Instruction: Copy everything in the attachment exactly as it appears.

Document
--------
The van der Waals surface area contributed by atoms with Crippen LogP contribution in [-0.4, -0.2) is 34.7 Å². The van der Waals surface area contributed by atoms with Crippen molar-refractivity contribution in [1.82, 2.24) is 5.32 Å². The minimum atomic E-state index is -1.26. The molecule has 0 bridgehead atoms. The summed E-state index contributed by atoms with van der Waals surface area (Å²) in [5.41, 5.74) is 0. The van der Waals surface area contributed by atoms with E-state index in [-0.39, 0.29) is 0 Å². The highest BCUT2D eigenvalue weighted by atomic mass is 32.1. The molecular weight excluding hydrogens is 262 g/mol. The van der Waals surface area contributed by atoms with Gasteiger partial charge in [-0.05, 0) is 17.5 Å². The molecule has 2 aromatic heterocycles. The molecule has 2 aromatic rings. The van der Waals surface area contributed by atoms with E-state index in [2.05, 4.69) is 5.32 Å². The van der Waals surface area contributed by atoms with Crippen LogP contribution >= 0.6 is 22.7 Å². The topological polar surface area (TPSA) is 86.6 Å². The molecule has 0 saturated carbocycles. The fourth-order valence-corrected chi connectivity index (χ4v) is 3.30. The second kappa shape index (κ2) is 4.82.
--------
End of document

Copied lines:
The van der Waals surface area contributed by atoms with Crippen LogP contribution in [-0.4, -0.2) is 34.7 Å². The van der Waals surface area contributed by atoms with Crippen molar-refractivity contribution in [1.82, 2.24) is 5.32 Å². The minimum atomic E-state index is -1.26. The molecule has 0 bridgehead atoms. The summed E-state index contributed by atoms with van der Waals surface area (Å²) in [5.41, 5.74) is 0. The van der Waals surface area contributed by atoms with E-state index in [-0.39, 0.29) is 0 Å². The highest BCUT2D eigenvalue weighted by atomic mass is 32.1. The molecular weight excluding hydrogens is 262 g/mol. The van der Waals surface area contributed by atoms with Gasteiger partial charge in [-0.05, 0) is 17.5 Å². The molecule has 2 aromatic heterocycles. The molecule has 2 aromatic rings. The van der Waals surface area contributed by atoms with E-state index in [2.05, 4.69) is 5.32 Å². The van der Waals surface area contributed by atoms with Crippen LogP contribution >= 0.6 is 22.7 Å². The topological polar surface area (TPSA) is 86.6 Å². The molecule has 0 saturated carbocycles. The fourth-order valence-corrected chi connectivity index (χ4v) is 3.30. The second kappa shape index (κ2) is 4.82.